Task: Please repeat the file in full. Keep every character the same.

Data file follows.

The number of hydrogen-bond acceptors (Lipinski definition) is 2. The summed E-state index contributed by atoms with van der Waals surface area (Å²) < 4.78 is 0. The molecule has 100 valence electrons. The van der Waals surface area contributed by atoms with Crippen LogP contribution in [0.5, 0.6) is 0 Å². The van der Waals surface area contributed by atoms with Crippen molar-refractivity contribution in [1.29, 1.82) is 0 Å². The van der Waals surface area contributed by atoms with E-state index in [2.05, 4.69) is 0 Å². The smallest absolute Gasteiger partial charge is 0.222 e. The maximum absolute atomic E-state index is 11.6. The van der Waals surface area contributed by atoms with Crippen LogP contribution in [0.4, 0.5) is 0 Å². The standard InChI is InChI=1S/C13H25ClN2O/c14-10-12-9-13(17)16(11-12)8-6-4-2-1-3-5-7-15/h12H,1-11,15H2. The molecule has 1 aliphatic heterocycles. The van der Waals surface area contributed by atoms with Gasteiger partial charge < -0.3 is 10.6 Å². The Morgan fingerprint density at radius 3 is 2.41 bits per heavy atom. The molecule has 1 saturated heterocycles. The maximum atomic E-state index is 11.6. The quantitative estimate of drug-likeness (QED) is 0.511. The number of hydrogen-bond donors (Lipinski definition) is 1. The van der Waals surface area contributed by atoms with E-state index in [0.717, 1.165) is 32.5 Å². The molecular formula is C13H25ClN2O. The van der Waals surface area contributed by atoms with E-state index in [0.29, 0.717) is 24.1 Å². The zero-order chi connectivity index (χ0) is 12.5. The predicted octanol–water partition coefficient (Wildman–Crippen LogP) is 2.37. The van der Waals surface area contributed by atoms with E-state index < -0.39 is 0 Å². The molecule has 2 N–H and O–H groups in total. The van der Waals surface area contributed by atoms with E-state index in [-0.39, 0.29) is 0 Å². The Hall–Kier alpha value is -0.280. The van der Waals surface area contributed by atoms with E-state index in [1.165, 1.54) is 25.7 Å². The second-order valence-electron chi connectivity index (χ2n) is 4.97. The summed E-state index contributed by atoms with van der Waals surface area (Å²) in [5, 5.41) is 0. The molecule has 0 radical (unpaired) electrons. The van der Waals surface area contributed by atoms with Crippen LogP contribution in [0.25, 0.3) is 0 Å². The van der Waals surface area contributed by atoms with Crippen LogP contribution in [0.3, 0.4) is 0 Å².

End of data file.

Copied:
The number of hydrogen-bond acceptors (Lipinski definition) is 2. The summed E-state index contributed by atoms with van der Waals surface area (Å²) < 4.78 is 0. The molecule has 100 valence electrons. The van der Waals surface area contributed by atoms with Crippen LogP contribution in [0.5, 0.6) is 0 Å². The van der Waals surface area contributed by atoms with Crippen molar-refractivity contribution in [1.29, 1.82) is 0 Å². The van der Waals surface area contributed by atoms with E-state index in [2.05, 4.69) is 0 Å². The smallest absolute Gasteiger partial charge is 0.222 e. The maximum absolute atomic E-state index is 11.6. The van der Waals surface area contributed by atoms with Crippen LogP contribution in [0.4, 0.5) is 0 Å². The standard InChI is InChI=1S/C13H25ClN2O/c14-10-12-9-13(17)16(11-12)8-6-4-2-1-3-5-7-15/h12H,1-11,15H2. The molecule has 1 aliphatic heterocycles. The van der Waals surface area contributed by atoms with Gasteiger partial charge < -0.3 is 10.6 Å². The Morgan fingerprint density at radius 3 is 2.41 bits per heavy atom. The molecule has 1 saturated heterocycles. The maximum atomic E-state index is 11.6. The quantitative estimate of drug-likeness (QED) is 0.511. The number of hydrogen-bond donors (Lipinski definition) is 1. The van der Waals surface area contributed by atoms with E-state index in [0.717, 1.165) is 32.5 Å². The molecular formula is C13H25ClN2O. The van der Waals surface area contributed by atoms with E-state index in [0.29, 0.717) is 24.1 Å². The zero-order chi connectivity index (χ0) is 12.5. The predicted octanol–water partition coefficient (Wildman–Crippen LogP) is 2.37. The van der Waals surface area contributed by atoms with E-state index < -0.39 is 0 Å². The molecule has 2 N–H and O–H groups in total. The van der Waals surface area contributed by atoms with E-state index in [-0.39, 0.29) is 0 Å². The Hall–Kier alpha value is -0.280. The van der Waals surface area contributed by atoms with E-state index in [1.165, 1.54) is 25.7 Å². The second-order valence-electron chi connectivity index (χ2n) is 4.97. The summed E-state index contributed by atoms with van der Waals surface area (Å²) in [5, 5.41) is 0. The molecule has 0 radical (unpaired) electrons. The van der Waals surface area contributed by atoms with Crippen LogP contribution in [0.25, 0.3) is 0 Å². The van der Waals surface area contributed by atoms with Crippen LogP contribution in [0.3, 0.4) is 0 Å².